As we celebrated Independence Day last weekend, Americans had a lot to be proud of. Unfortunately, too many communities in Georgia and around the country will be hard-pressed to extend pride to their governments. Inquiries into ethical breaches by public officials — such as the investigation of suspended DeKalb County CEO Burrell Ellis — dominate the news.

States and localities must respond by adopting best-management practices and control systems, not only to eliminate self-dealing but to promote excellence in government endeavors. Citizens must pressure public officials to make good government, good politics.

Nowhere is this more crucial than in Georgia, which in 2012 ranked 50th in the Center for Public Integrity’s State Integrity Investigation. It received particularly poor marks in ethics enforcement, lobbying disclosure and political financing. Georgia recently capped lobbyist gifts to lawmakers at $75, finally coming into line with other states, but it still remains far below the standards Georgians deserve.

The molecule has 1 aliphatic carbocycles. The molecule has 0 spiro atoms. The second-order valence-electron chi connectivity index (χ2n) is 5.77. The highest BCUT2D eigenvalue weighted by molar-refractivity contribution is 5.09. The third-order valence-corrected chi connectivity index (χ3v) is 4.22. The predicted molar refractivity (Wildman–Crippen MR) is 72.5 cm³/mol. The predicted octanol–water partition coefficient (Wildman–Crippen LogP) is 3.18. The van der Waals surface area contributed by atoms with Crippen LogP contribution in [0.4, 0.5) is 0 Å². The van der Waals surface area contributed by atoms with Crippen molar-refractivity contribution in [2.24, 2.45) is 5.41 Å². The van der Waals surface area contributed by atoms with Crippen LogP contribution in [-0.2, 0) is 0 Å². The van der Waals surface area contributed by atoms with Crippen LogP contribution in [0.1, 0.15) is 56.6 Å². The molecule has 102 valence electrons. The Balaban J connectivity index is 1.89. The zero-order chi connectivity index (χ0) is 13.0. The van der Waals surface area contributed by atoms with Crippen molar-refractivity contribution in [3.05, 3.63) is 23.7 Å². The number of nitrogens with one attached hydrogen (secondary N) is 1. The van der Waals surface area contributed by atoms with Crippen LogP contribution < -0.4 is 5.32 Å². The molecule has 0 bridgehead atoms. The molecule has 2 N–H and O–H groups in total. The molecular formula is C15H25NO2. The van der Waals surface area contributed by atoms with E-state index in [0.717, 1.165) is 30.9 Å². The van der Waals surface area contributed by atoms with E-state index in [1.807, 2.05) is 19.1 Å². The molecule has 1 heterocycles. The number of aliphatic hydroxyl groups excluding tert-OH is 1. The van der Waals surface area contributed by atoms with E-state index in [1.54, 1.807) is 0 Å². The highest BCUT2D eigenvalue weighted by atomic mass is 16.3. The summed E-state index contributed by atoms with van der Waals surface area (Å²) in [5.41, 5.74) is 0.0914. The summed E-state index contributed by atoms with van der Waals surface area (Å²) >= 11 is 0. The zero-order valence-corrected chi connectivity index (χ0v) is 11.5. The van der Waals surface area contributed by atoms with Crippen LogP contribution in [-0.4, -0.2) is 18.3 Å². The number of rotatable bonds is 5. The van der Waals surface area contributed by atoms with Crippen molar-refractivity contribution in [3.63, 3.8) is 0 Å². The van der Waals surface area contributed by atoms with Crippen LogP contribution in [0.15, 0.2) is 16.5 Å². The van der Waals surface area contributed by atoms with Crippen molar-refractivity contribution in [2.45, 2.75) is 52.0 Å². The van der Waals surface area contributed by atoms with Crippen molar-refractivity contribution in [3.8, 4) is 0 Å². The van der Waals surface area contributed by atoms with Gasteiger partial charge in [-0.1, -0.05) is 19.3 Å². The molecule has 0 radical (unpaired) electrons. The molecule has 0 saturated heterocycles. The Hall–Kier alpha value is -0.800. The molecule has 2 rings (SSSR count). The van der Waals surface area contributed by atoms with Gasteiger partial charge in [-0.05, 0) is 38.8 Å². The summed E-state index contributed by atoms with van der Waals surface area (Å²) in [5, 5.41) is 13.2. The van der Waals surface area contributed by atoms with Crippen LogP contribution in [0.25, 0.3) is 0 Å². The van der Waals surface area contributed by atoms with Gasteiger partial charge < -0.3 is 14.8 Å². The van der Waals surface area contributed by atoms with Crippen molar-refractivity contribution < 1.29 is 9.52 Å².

Unfortunately, ordinary citizens tend to overlook these critical issues because lobbying regulations and contracting practices are not especially sexy political issues. But Georgians need only look next door to appreciate the very real cost of lax ethical standards.

In 2011, Jefferson County, Ala., declared the then-largest municipal bankruptcy in U.S. history, thanks to corruption surrounding a huge sewer repair project that eventually sent 17 people to jail. Residents will pay the price as their sewer rates rise 8 percent annually for four years and 3.5 percent annually thereafter to pay down the ruinous deal-in-the-dark. Good government is also good for your pocketbook.